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Thermal-Sprayed Photocatalytic Coatings for Biocidal Applications: A Review

Abstract

There have been ever-growing demands for disinfection of water and air in recent years. Efficient, eco-friendly, and cost-effective methods of disinfection for pathogens are vital to the health of human beings. The photocatalysis route has attracted worldwide attention due to its highly efficient oxidative capabilities and sustainable recycling, which can be used to realize the disinfection purposes without secondary pollution. Though many studies have comprehensively reviewed the work about photocatalytic disinfection, including design and fabrication of photocatalytic coatings, inactivation mechanisms, or practical applications, systematic reviews about the disinfection photocatalysis coatings from fabrication to effort for practical use are still rare. Among different ways of fabricating photocatalytic materials, thermal spray is a versatile surface coating technique and competitive in constructing large-scale functional coatings, which is a most promising way for the future environmental purification, biomedical and life health applications. In this review, we briefly introduced various photocatalytic materials and corresponding inactivation mechanisms for virus, bacteria and fungus. We summarized the thermal-sprayed photocatalysts and their antimicrobial performances. Finally, we discussed the future perspectives of the photocatalytic disinfection coatings for potential applications. This review would shed light on the development and implementation of sustainable disinfection strategies that is applicable for extensive use for controlling pathogens in the near future.

Introduction

A variety of pathogens (e.g., bacteria, viruses, fungi, algae) exist in water and air (Ref 1,2,3,4). Owing to the health threat caused by infections through air, water, food and a range of other modes of infection, elimination of the pathogens is a significant concern, which leads to a growing demand for disinfection techniques (Ref 5,6,7). Numerous measures have been taken to tackle the microbial contamination problems, among which the conventional methods were usually based on physical and biological strategies, including conventional chemical disinfectants (e.g., chlorine, chlorine dioxide, ozone, and alcohol, formaldehyde, or hydrogen peroxide), antimicrobial drugs (e.g., antibiotics) and ultraviolet irradiation (UV-C, UV-B and UV-A) (Ref 8,9,10,11). However, the chemical disinfectants or antimicrobial drugs usually brought about other concerns including secondary toxic pollutants, drug resistance, and extra consumption (resources/energy used in producing the chemicals), while the methods using UV-induced processes have also been found to suffer from a lack of residual effect. Therefore, new disinfection techniques have been developed to address the shortcomings of the conventional methods.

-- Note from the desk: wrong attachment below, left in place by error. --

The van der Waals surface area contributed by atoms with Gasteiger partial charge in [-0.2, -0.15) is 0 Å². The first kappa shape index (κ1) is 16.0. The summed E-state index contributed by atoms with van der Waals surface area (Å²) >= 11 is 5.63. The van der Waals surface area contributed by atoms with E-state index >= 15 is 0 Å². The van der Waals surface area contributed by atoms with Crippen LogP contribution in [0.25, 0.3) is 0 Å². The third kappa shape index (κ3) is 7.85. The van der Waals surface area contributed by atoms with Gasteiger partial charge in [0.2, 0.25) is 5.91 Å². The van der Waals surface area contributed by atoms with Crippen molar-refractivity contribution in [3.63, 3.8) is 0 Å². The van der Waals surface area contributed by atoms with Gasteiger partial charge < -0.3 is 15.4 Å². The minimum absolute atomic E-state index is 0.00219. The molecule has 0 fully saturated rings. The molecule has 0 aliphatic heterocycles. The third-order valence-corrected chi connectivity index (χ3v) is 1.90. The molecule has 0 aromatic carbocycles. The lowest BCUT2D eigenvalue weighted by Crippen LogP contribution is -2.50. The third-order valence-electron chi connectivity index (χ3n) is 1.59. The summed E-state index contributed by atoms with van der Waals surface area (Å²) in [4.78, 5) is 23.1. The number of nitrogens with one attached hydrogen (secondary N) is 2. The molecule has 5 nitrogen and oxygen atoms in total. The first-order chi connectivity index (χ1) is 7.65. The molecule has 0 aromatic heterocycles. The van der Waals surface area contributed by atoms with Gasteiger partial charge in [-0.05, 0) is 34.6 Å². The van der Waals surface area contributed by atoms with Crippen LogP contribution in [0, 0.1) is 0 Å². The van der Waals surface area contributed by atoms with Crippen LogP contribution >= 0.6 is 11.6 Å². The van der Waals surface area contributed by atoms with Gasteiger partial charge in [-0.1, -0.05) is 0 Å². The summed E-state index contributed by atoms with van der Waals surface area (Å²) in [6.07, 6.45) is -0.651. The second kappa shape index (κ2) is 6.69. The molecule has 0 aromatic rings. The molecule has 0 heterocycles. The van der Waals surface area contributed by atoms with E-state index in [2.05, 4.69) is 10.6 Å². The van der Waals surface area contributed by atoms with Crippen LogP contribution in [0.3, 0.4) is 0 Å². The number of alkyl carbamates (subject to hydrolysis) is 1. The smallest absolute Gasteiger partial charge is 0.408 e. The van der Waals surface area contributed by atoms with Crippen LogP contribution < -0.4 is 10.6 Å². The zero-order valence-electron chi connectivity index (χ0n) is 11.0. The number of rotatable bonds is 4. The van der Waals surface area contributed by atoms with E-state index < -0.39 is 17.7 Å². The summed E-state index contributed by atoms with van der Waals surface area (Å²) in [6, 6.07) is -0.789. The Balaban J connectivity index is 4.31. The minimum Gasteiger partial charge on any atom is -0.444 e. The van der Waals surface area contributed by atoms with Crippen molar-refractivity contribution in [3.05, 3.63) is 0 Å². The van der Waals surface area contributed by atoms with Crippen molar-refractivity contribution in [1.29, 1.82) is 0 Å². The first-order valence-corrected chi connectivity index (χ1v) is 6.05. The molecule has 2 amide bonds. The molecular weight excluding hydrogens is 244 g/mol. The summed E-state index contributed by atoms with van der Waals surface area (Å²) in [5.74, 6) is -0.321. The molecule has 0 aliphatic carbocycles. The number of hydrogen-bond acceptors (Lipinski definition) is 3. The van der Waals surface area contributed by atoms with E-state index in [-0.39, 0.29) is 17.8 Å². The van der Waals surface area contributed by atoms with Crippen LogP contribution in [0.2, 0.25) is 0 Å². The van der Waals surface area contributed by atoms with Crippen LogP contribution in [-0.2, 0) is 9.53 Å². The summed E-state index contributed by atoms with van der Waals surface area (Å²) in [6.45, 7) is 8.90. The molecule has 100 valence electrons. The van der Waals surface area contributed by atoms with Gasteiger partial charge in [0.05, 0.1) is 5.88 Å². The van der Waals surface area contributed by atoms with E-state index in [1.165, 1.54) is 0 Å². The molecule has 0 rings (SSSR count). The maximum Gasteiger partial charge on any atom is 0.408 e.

Advanced oxidation processes (AOPs), including photocatalysis, offer good potential alternative for disinfection purpose without extra consumption or producing secondary pollutants. As one of the AOPs method, photocatalysis route is regarded as a most promising antimicrobial strategy. In the process of eliminating pathogens in air, water, or on solid surface, the photocatalyst can be excited by light irradiation to produce h+ and a series of powerful reactive oxide species (ROSs) including ·O2−, ·OH, and H2O2 for inactivation of pathogenic microbes without secondary pollution. There are no mass loss and performance decrease for photocatalytic materials when they perform purification functions. Therefore, photocatalysis route has a number of advantages over the conventional disinfection methods (e.g., chemical disinfectants, UV irradiation, etc.), including good reusability, long-term stability, and eco-friendliness. Since the discovery of the photocatalytic water splitting effect of TiO2 by Fujishima and Honda in 1972, research in photocatalysis has been carried out for the disinfection use, showing great potentials in air treatment, water remediation, food preservation, and many other fields (Ref 12).

Until now, photocatalytic disinfection has become an effective route for inactivation of different pathogens (e.g., bacteria, viruses, or fungi, etc.). Photocatalytic material is a key factor to achieve high effective anti-infection. In the last two decades, ever-growing efforts have been made for the development of photocatalytic disinfection applications. Two categories of photocatalysts have been developed for inactivation of microbial species: the metal oxides like photocatalysts, including TiO2 (Ref 13), zinc oxide (ZnO) (Ref 14), tungsten oxide (WO3) (Ref 15), and the nonmetal catalysts, such as graphitic carbon nitride (g-C3N4) (Ref 16), C60 (Ref 17), and so on. With the advance of analytical methods for pathogens detection and increasing public health concern, there is a pressing need to evaluate the performance of photocatalysis as an eco-friendly, cost-effective, and sustainable strategy for the disinfection of air, water, and solid surface and also the future opportunities for industrial use.